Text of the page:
The Hateful Eight is, first and foremost, a Tarantino film. There's his name, splashed in large letters across the poster. There's good ol' Sam Jackson, once again in the prime role. There's the incredibly long shots, atmospheric music, weirdly typeset credit sequences, chapter divisions and, of course, the standard bucket-loads of suspense and gore. Yep, a Tarantino film alright.
Of course, as with just about every Tarantino film, the end result is, largely, exemplary. The cinematography is stunning, the use of sound and colour exceptional, the dialogue superb. Every single character is perfectly cast (yes, even Channing Tatum) and just as developed and layered as the plot requires.
The first two acts, however, are something slightly more noteworthy. I'd argue that the first half of the film, including the very start of Chapter 3, may well be the most exciting and classically Tarantino piece of cinema that Tarantino has ever produced. Sure, his other films may be more exciting experiences overall and, within them, likely contain individual sequences that put the whole first half of The Hateful Eight to shame, but nevertheless there is something wonderfully Tarantino about the slow build of suspense that occurs over the first hour or so.
For me, what Tarantino does better than any other director, period, is suspense. Not suspense like you get in a horror movie, waiting to be grossed out or scared, but genuine, practically tangible mystery. The kind of suspense that hooks you and just keeps building until you can barely contain yourself, yet forces you to remain utterly riveted to the screen. Every one of his movies contains this ingredient, but here it is given centre stage. Here it is thrust into the spotlight. Not since Reservoir Dogs has Tarantino allowed himself to play with pure, unadulterated suspense for this much time and the result is incredible. Every second gets drawn out yet, with the exception of the opening shot, the actual framing of the story is fairly fast-paced. Suspense is not achieved by long pans or vast silences; the characters are constantly talking and changing locale. Nor does it rely on behavioural tricks or even, for the most part, sound. There aren't any Psycho style staccato notes or Jaws like consuming bass lines; no zoom-ins on character's eyes or clenching fists, nor offset body language. It's believable, utterly, with no gimmicks or clear manipulation yet it gets to you, draws you in and leaves you trapped. It's masterful.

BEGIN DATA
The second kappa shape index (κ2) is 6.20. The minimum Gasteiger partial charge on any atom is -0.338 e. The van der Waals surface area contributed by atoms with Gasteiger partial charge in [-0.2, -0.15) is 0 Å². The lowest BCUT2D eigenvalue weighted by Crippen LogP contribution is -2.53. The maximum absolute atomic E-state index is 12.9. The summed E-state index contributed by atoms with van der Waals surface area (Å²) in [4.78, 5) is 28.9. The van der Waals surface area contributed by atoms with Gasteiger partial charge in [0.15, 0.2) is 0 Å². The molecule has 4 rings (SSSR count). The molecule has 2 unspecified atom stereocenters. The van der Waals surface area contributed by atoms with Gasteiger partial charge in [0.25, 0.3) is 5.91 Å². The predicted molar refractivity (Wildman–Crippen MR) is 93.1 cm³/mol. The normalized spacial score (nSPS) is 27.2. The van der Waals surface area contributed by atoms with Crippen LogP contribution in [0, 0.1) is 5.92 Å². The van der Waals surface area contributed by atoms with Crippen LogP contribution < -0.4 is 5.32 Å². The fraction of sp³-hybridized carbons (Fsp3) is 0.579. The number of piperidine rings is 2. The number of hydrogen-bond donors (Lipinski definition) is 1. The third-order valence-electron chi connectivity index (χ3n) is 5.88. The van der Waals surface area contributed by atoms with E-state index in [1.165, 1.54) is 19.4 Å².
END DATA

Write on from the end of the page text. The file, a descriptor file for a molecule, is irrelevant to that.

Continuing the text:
So it's a great shame when, just around the 50% mark or so, it all comes shattering down. Chapter 3 starts brilliantly, setting up severe tension over what Domergue knows and then instantly revealing the secret, which somehow results in creating even more suspense – it's like a suspense version of Russian nesting dolls and it is amazing! But then, only moments later, the whole sequence is broken by that other Tarantino hallmark: hyper-violence. Poor Ruth and O.B. do not go quietly into the night, instead literally expelling their insides all over the surrounding area as they are poisoned. Suddenly, blood and gore become the focus; suspense is replaced by morbid fascination and the whole, wonderful slow-build abruptly ends.
To be 100% clear, The Hateful Eight is a brilliant film, but I wish it had let the suspense continue to play out. Both Warren and Mannix clearly had more secrets to be uncovered and, whilst unexpected, the revelation that all of the other patrons were working together actually dulled their collective subplots significantly. Had the guessing games continued, with the characters slowly picked off one-by-one, this would have felt like a love letter to the art of suspense. By suddenly pivoting away, the end result was entertaining and a great watch yet, ultimately, not particularly notable. It gives us a lacklustre fourth chapter that helps fill in the blanks but only, cinematically, justifies its existence through the contrasting setup of Minnie's, before leading into a finale that can't quite get its feet back on the ground.
The Hateful Eight could have been Tarantino's personal masterpiece, but in some ways it ironically falls foul of being too much a Tarantino film. The twists and characters are as fantastic as ever, but the ending is lacking in any sort of nuance. A lot of fun, but doesn't manage to stand proud with the likes of Django: Unchained, Pulp Fiction or Inglorious Bastards.